All of which is compulsory heterosexuality in action, of course. And if it wasn’t for compulsory heterosexuality, then I think we would see more women who would act on and explore lesbian feelings/desires/emotions that, under the current model, are often destroyed or erased even before they get to the point of being recognisable as feelings/desires/emotions.

    But I don’t think it therefore follows that every woman and feminist can or must or should be somehow obliged to make herself a lesbian.

  13. I’m so glad for your posts on political lesbians – thank you!! And I’m enjoying the comments on here as well, especially Rainsinger’s.

    Others have touched on this, but I particularly dislike the current wave of “political lesbianism” because it seems to be coming from women of relative privilege (Cynthia Nixon, Carolyn Gage…etc) who fancy themselves better, smarter, and more politically savvy than us dykes who just want to be plain ole “lesbians”. As if we’re not political enough just being lesbians and feminists, unless we also agree that we “made a choice” to be lesbians, like they so valiantly and courageously did, and take the *extra* *super* *cool* label “political” and tack it on to “lesbian”. WTF? Why is that label even necessary when we already have the words to describe ourselves?

    All the recent posts written by political lesbians inevitably shame “born that way” dykes and put themselves in a separate category, above the rest of the “ignorant” golf dykes and Olivia Cruisers with the rainbow flags. This creates MORE divisions in the lesbian community, not less, because it makes being a feminist (or “political lesbian”) an exclusionary thing. As if those dykes, even those of us who were “born that way”, didn’t also “make a choice” to be out, to love women, to become orphaned, to be cut off from family and friends who don’t agree with our choice; to be beaten, harassed, murdered; to choose to live a life of eternal struggle for self-love and acceptance within society. Political lesbianism erases the majority of plain ole Lesbians’ struggles in putting itself on a pedestal above the rest.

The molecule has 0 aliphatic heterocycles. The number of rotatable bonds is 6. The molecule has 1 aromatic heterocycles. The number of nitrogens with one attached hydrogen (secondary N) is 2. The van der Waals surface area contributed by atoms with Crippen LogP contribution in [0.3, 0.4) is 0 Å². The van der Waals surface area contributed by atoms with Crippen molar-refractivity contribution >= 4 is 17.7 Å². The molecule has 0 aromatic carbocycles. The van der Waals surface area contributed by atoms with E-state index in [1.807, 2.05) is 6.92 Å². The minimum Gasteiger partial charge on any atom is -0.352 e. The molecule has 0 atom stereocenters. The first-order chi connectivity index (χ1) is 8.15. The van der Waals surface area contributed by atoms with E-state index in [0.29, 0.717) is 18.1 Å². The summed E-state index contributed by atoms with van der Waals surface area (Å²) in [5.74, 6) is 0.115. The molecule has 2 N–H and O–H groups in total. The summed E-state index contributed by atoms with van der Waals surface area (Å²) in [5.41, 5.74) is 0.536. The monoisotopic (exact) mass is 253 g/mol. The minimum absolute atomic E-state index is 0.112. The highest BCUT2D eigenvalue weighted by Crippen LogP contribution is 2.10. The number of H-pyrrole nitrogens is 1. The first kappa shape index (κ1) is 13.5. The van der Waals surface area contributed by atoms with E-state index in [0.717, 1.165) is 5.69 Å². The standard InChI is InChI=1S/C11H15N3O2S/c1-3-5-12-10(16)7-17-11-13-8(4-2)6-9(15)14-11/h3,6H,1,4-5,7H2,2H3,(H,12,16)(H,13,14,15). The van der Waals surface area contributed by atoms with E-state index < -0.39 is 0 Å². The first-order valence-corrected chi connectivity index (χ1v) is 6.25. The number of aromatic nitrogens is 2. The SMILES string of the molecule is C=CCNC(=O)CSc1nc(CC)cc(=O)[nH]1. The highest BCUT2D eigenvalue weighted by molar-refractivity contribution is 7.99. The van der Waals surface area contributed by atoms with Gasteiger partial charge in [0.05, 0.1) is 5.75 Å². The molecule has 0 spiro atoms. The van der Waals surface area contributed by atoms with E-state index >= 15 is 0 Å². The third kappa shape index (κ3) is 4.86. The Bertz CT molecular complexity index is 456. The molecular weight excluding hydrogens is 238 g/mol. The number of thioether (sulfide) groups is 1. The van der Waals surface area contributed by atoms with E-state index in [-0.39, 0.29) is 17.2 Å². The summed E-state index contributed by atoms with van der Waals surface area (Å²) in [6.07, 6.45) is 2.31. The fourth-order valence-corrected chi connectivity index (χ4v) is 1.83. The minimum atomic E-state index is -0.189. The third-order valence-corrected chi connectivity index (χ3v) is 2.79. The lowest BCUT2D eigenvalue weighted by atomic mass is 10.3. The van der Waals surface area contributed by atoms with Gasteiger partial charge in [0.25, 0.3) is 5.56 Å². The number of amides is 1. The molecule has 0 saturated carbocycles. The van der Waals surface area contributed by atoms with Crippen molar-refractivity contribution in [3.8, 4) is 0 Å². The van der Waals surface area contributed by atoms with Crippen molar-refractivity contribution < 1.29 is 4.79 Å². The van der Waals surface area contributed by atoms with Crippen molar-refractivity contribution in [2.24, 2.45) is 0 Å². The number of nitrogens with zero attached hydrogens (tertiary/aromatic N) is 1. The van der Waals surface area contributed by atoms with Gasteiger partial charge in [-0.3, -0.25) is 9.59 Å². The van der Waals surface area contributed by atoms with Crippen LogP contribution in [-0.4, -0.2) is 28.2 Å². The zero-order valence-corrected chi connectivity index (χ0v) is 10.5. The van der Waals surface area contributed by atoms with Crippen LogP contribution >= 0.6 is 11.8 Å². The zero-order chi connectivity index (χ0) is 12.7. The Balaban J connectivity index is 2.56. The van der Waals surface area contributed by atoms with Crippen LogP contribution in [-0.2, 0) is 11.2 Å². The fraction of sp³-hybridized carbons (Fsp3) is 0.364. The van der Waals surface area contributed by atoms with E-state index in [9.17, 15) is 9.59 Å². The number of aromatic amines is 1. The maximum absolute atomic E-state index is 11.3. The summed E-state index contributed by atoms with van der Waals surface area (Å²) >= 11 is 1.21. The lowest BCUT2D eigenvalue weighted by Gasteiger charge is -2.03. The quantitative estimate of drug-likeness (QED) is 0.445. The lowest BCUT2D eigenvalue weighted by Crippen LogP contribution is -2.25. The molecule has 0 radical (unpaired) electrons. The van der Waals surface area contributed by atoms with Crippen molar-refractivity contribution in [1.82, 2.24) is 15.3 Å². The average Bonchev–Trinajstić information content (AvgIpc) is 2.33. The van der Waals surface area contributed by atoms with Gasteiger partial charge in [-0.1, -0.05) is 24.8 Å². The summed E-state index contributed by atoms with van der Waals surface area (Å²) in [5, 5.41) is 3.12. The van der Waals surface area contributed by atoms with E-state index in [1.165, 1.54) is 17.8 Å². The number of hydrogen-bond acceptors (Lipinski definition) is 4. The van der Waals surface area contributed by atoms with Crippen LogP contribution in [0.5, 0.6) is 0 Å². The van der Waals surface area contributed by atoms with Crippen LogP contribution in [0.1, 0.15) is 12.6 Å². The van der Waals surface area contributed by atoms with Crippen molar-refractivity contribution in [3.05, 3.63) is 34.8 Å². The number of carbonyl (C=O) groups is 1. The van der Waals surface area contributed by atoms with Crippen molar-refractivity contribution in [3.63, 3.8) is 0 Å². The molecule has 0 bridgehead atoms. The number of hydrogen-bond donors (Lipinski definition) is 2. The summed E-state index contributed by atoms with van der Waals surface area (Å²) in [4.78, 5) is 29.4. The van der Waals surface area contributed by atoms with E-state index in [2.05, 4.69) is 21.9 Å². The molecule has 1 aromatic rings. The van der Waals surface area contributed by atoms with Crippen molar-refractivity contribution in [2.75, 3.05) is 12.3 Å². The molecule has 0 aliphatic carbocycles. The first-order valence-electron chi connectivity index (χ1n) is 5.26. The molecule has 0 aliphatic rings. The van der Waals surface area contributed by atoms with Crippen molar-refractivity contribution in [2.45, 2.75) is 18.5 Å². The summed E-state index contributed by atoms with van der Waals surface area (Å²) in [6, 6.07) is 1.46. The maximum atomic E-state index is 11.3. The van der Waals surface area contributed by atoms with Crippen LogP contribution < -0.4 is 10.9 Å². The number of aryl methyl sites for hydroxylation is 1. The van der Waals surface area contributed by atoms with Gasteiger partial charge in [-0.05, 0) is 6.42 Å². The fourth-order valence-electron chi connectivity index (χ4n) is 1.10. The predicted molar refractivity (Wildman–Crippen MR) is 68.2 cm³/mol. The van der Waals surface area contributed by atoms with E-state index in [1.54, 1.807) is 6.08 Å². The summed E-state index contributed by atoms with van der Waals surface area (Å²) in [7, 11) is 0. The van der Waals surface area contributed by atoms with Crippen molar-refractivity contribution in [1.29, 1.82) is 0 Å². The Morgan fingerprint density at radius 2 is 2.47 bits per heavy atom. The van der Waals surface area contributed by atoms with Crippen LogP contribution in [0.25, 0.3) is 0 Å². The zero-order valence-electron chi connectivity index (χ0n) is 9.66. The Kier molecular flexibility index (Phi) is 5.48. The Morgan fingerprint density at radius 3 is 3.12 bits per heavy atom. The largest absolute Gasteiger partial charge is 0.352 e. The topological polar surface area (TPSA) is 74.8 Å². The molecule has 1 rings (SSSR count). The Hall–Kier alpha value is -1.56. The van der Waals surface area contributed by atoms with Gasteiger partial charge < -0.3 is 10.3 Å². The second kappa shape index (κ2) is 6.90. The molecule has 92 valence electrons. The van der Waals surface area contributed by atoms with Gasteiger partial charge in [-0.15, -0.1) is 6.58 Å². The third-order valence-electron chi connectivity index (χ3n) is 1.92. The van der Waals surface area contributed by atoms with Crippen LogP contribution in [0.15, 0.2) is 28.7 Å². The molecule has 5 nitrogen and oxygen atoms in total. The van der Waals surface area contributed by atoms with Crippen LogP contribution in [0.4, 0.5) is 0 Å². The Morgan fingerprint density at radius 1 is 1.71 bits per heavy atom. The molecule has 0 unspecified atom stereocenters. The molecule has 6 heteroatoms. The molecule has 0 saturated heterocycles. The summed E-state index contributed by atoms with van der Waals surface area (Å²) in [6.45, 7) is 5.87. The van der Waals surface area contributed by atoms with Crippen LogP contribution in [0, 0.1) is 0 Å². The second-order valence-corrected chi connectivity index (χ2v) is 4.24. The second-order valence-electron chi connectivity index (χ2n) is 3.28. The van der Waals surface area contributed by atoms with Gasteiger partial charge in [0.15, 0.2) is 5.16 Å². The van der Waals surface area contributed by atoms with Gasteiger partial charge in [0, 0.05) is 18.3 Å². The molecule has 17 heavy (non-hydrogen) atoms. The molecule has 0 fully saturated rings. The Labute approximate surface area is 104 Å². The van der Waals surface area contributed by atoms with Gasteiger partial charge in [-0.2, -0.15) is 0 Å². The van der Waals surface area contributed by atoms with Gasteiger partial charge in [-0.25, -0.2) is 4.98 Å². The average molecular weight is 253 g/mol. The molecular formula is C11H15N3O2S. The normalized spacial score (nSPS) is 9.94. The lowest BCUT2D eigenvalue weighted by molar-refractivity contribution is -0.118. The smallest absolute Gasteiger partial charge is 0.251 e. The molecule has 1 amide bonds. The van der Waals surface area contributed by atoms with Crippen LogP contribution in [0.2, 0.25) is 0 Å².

Political Lesbianism is not sisterhood. It is not women-centered feminism. It is selfish, illogical, Identity Politics and Lifestylism, like Bess said. It is no different than mainstream liberal feminism. Which, as we know, has only taken us backwards from our goals.

    Being a Lesbian is NOT an identity. Being a “political” Lesbian is NOT activism. Being a “political” Lesbian will NOT dismantle patriarchy.

  14. I feel no pressure to be heterosexual. I am. I just refuse it. It’s very hard. But true, there is societal pressure not to be Lesbian. Even well past any sexual interests, I am drawn to, respond to, ‘rise’ to males. I have never understood what political Lesbian meant. It seems to cheapen *Lesbian*.

    I do not understand your meaning here Mary: “Feminist separatism” which is lesbophobic is NOT separatist.” Huh?

    Thanks Bess.

  15. It seems to me from what I’ve read here that there’s a certain atmosphere in the U.S right now whereby the term “Political Lesbian” evokes the notion of identity politics and of riding roughshod over women who are “born that way lesbians” because they haven’t earned their stripes by “choosing” lesbiansim, while at the same time sneering at het women because they’re deemed as not being committed enough to feminism to “convert”.